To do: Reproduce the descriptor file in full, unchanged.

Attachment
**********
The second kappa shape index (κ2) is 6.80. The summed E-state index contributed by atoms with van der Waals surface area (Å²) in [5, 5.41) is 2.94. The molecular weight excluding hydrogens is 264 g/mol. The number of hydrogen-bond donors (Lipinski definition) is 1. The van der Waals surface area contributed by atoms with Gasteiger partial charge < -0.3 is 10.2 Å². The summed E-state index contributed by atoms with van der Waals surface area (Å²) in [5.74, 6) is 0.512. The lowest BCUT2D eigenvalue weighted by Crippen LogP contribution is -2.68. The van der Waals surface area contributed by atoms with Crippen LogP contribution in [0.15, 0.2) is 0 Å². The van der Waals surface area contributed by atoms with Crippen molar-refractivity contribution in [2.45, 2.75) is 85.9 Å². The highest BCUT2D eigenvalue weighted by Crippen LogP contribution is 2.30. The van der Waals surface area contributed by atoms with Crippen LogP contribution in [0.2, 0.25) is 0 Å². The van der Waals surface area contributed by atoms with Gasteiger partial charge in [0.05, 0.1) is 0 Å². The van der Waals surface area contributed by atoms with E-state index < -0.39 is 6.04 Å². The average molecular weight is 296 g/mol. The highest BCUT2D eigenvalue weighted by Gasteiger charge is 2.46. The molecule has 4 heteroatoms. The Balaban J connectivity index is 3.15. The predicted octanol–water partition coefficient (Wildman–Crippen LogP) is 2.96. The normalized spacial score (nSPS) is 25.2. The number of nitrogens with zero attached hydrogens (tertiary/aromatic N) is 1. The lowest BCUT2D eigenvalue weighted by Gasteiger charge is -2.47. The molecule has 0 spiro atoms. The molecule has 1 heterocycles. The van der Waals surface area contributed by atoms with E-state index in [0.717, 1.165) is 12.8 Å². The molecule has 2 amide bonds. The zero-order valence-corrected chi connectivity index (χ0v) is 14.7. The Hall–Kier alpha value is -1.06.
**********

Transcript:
The second kappa shape index (κ2) is 6.80. The summed E-state index contributed by atoms with van der Waals surface area (Å²) in [5, 5.41) is 2.94. The molecular weight excluding hydrogens is 264 g/mol. The number of hydrogen-bond donors (Lipinski definition) is 1. The van der Waals surface area contributed by atoms with Gasteiger partial charge < -0.3 is 10.2 Å². The summed E-state index contributed by atoms with van der Waals surface area (Å²) in [5.74, 6) is 0.512. The lowest BCUT2D eigenvalue weighted by Crippen LogP contribution is -2.68. The van der Waals surface area contributed by atoms with Crippen LogP contribution in [0.15, 0.2) is 0 Å². The van der Waals surface area contributed by atoms with Crippen molar-refractivity contribution in [2.45, 2.75) is 85.9 Å². The highest BCUT2D eigenvalue weighted by Crippen LogP contribution is 2.30. The van der Waals surface area contributed by atoms with Crippen LogP contribution in [0.2, 0.25) is 0 Å². The van der Waals surface area contributed by atoms with Gasteiger partial charge in [0.05, 0.1) is 0 Å². The van der Waals surface area contributed by atoms with E-state index < -0.39 is 6.04 Å². The average molecular weight is 296 g/mol. The highest BCUT2D eigenvalue weighted by Gasteiger charge is 2.46. The molecule has 4 heteroatoms. The Balaban J connectivity index is 3.15. The predicted octanol–water partition coefficient (Wildman–Crippen LogP) is 2.96. The normalized spacial score (nSPS) is 25.2. The number of nitrogens with zero attached hydrogens (tertiary/aromatic N) is 1. The lowest BCUT2D eigenvalue weighted by Gasteiger charge is -2.47. The molecule has 0 spiro atoms. The molecule has 1 heterocycles. The van der Waals surface area contributed by atoms with E-state index in [0.717, 1.165) is 12.8 Å². The molecule has 2 amide bonds. The zero-order valence-corrected chi connectivity index (χ0v) is 14.7. The Hall–Kier alpha value is -1.06.